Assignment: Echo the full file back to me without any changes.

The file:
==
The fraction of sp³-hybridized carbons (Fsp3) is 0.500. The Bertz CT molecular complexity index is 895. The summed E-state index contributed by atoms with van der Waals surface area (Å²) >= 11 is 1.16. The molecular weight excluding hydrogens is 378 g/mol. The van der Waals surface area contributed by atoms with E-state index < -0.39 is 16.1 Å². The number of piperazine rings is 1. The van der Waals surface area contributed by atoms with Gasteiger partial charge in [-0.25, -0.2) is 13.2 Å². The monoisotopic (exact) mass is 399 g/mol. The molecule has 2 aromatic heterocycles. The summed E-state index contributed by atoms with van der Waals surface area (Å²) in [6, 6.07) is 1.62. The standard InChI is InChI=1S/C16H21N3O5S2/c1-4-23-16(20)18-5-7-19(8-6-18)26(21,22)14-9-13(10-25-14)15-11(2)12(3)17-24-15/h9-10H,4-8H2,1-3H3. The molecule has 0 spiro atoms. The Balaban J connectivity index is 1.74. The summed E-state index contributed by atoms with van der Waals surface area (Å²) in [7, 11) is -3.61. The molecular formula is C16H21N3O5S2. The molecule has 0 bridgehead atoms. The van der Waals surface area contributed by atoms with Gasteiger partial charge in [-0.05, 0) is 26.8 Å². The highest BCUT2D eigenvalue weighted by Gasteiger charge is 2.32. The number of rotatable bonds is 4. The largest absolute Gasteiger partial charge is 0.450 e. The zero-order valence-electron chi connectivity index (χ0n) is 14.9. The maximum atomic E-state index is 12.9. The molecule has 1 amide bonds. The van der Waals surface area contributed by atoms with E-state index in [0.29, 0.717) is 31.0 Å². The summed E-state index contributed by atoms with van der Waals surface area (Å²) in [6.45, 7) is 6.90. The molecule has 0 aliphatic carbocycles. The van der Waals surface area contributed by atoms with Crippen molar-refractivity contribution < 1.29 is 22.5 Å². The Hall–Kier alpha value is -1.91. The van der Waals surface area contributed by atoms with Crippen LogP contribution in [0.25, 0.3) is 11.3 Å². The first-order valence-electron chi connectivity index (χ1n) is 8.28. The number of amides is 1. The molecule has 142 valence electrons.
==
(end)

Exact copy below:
The fraction of sp³-hybridized carbons (Fsp3) is 0.500. The Bertz CT molecular complexity index is 895. The summed E-state index contributed by atoms with van der Waals surface area (Å²) >= 11 is 1.16. The molecular weight excluding hydrogens is 378 g/mol. The van der Waals surface area contributed by atoms with E-state index < -0.39 is 16.1 Å². The number of piperazine rings is 1. The van der Waals surface area contributed by atoms with Gasteiger partial charge in [-0.25, -0.2) is 13.2 Å². The monoisotopic (exact) mass is 399 g/mol. The molecule has 2 aromatic heterocycles. The summed E-state index contributed by atoms with van der Waals surface area (Å²) in [6, 6.07) is 1.62. The standard InChI is InChI=1S/C16H21N3O5S2/c1-4-23-16(20)18-5-7-19(8-6-18)26(21,22)14-9-13(10-25-14)15-11(2)12(3)17-24-15/h9-10H,4-8H2,1-3H3. The molecule has 0 spiro atoms. The Balaban J connectivity index is 1.74. The summed E-state index contributed by atoms with van der Waals surface area (Å²) in [7, 11) is -3.61. The molecular formula is C16H21N3O5S2. The molecule has 0 bridgehead atoms. The van der Waals surface area contributed by atoms with Gasteiger partial charge in [-0.05, 0) is 26.8 Å². The highest BCUT2D eigenvalue weighted by Gasteiger charge is 2.32. The number of rotatable bonds is 4. The largest absolute Gasteiger partial charge is 0.450 e. The zero-order valence-electron chi connectivity index (χ0n) is 14.9. The maximum atomic E-state index is 12.9. The molecule has 1 amide bonds. The van der Waals surface area contributed by atoms with E-state index in [0.29, 0.717) is 31.0 Å². The summed E-state index contributed by atoms with van der Waals surface area (Å²) in [6.45, 7) is 6.90. The molecule has 0 aliphatic carbocycles. The van der Waals surface area contributed by atoms with Crippen molar-refractivity contribution < 1.29 is 22.5 Å². The Hall–Kier alpha value is -1.91. The van der Waals surface area contributed by atoms with Crippen LogP contribution in [0.25, 0.3) is 11.3 Å². The first-order valence-electron chi connectivity index (χ1n) is 8.28. The number of amides is 1. The molecule has 142 valence electrons.